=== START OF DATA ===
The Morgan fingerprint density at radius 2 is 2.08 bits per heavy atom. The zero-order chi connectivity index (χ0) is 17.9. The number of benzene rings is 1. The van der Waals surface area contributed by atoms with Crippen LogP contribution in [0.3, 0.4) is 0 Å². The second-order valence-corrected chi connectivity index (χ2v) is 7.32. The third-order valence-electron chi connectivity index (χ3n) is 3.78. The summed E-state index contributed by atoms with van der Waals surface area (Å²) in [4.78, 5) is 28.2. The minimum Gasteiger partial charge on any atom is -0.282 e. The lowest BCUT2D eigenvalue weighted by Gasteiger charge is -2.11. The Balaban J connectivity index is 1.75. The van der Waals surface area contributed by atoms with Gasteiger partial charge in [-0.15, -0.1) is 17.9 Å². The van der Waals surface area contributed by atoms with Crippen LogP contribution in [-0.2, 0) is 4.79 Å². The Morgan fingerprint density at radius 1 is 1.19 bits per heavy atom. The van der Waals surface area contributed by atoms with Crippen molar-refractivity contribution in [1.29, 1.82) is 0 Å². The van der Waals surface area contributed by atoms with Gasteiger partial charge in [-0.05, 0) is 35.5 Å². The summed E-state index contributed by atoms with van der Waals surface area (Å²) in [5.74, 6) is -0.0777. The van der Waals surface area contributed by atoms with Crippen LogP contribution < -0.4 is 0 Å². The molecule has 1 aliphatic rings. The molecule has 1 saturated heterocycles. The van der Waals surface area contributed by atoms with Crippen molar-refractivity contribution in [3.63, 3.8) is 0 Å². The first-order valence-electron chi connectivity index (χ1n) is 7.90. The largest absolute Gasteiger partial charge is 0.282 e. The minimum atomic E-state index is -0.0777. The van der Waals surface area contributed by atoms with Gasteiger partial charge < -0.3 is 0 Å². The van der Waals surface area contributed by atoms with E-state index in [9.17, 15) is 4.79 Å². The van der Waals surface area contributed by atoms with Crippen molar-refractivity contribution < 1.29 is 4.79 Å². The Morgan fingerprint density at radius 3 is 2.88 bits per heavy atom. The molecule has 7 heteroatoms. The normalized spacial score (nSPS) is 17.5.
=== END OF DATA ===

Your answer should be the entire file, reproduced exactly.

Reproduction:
The Morgan fingerprint density at radius 2 is 2.08 bits per heavy atom. The zero-order chi connectivity index (χ0) is 17.9. The number of benzene rings is 1. The van der Waals surface area contributed by atoms with Crippen LogP contribution in [0.3, 0.4) is 0 Å². The second-order valence-corrected chi connectivity index (χ2v) is 7.32. The third-order valence-electron chi connectivity index (χ3n) is 3.78. The summed E-state index contributed by atoms with van der Waals surface area (Å²) in [4.78, 5) is 28.2. The minimum Gasteiger partial charge on any atom is -0.282 e. The lowest BCUT2D eigenvalue weighted by Gasteiger charge is -2.11. The Balaban J connectivity index is 1.75. The van der Waals surface area contributed by atoms with Gasteiger partial charge in [-0.15, -0.1) is 17.9 Å². The van der Waals surface area contributed by atoms with Crippen LogP contribution in [-0.2, 0) is 4.79 Å². The Morgan fingerprint density at radius 1 is 1.19 bits per heavy atom. The van der Waals surface area contributed by atoms with Crippen molar-refractivity contribution in [1.29, 1.82) is 0 Å². The van der Waals surface area contributed by atoms with Gasteiger partial charge in [-0.05, 0) is 35.5 Å². The summed E-state index contributed by atoms with van der Waals surface area (Å²) in [5.74, 6) is -0.0777. The van der Waals surface area contributed by atoms with Crippen LogP contribution < -0.4 is 0 Å². The molecule has 1 aliphatic rings. The molecule has 1 saturated heterocycles. The van der Waals surface area contributed by atoms with Crippen molar-refractivity contribution in [3.63, 3.8) is 0 Å². The first-order valence-electron chi connectivity index (χ1n) is 7.90. The largest absolute Gasteiger partial charge is 0.282 e. The minimum atomic E-state index is -0.0777. The van der Waals surface area contributed by atoms with Gasteiger partial charge < -0.3 is 0 Å². The van der Waals surface area contributed by atoms with E-state index in [9.17, 15) is 4.79 Å². The van der Waals surface area contributed by atoms with Crippen molar-refractivity contribution < 1.29 is 4.79 Å². The Morgan fingerprint density at radius 3 is 2.88 bits per heavy atom. The molecule has 7 heteroatoms. The normalized spacial score (nSPS) is 17.5.